Capt. Judy Helmey, of Miss Judy Charters, reports, “It is a good time to watch the sinking of the cork. Redfish, seatrout, flounder, whiting and sharks can be caught just about anywhere while fishing the sounds and beachfronts. The best baits are going to be the lively ones such as shrimp, mud minnows, finger mullet, menhaden and small yellowtail. All you have to do is cast into the strike zone and possibly re-adjust the float’s depth, but only if no hits occur after ‘the float by’ takes place. The best news about these baits is most of them can be caught by you. As the shrimp first come out of the grass on the falling tide and when they start heading back to the safety of the marsh on the rising tide is when to catch them. Make sure the grassline you are working has a mud bottom and not oyster rakes. Last month live shrimp were hard to purchase, as well as hard to catch. The shrimp just are not being found in the creeks where we normally catch them. Our captains have been depending on live mud minnows and finger mullet as their go-to baits. Peanut menhaden is also a good go-to live bait that works great at this time of the year. However, menhaden is not as hardy as the finger mullet and mud minnow. Since July was a bad shrimp-catching month, we are hoping that August will be better. It seems that the shrimp you catch in your cast net are much hardier and will live longer in your livewell, especially during these hot-water times. Live shrimp that are caught while using a dragging net don’t live as long. Most of these shrimp do not make it back to their full moving potential, especially after the shock of being caught this way. These hot-water conditions are also a big killing factor. I have always said the hardier the bait, the better the fish bite. While casting for shrimp, you will also catch some great juvenile baitfish. Your by-catch can be anything from a mullet to a pinfish to a menhaden to many other small baitfish. The absolute best way to rig up your by-catch is to lip hook it. You can present it under a popping cork or a traditional adjusted float. All baits from live shrimp to small fish work great when placed on the bottom with a Carolina-style rig. If you don’t want to hold your rod, use a small circle hook, which will almost ensure a more solid hook-up. When using a Caroling rig, cast your bait into place, let it sit at least two to three minutes, then raise your rod, reel about five turns, let it sit, wait and repeat. For those who prefer artificials, use DOA shrimp patterns during this time. You can use them as rigged straight out of the package, but the best method here is to tie a 3- to 4-foot leader of 12- to 20-lb. test to a popping cork and cast into place. Let the tide take the float and come up with your own popping sequence. It’s best to fish this rig in 5 to 6 feet of water.”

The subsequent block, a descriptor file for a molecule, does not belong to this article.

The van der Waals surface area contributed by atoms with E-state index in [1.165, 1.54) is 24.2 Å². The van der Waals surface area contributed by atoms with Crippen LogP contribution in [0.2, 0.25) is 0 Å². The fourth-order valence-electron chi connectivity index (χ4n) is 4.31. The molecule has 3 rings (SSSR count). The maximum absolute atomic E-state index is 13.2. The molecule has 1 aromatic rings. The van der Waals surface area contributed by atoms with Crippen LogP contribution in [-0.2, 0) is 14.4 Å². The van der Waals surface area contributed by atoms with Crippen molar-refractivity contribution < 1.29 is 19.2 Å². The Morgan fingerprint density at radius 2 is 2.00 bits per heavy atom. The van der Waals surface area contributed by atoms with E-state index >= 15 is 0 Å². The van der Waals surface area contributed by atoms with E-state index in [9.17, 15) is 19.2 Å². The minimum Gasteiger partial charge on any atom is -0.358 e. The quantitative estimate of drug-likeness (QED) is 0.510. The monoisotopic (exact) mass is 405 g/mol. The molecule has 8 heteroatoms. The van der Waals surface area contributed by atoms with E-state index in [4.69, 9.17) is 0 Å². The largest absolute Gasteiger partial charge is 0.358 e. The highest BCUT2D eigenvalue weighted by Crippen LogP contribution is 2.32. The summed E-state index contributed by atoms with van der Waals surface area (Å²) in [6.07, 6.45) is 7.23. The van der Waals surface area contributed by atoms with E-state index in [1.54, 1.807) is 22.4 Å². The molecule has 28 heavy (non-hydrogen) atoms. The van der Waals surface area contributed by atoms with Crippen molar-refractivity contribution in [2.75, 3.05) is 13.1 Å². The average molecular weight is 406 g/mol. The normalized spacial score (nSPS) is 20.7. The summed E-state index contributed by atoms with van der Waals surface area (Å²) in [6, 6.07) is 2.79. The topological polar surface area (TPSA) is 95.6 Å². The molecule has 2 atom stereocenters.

Georgia Saltwater Fishing Page: Archived Articles and Fishing Reports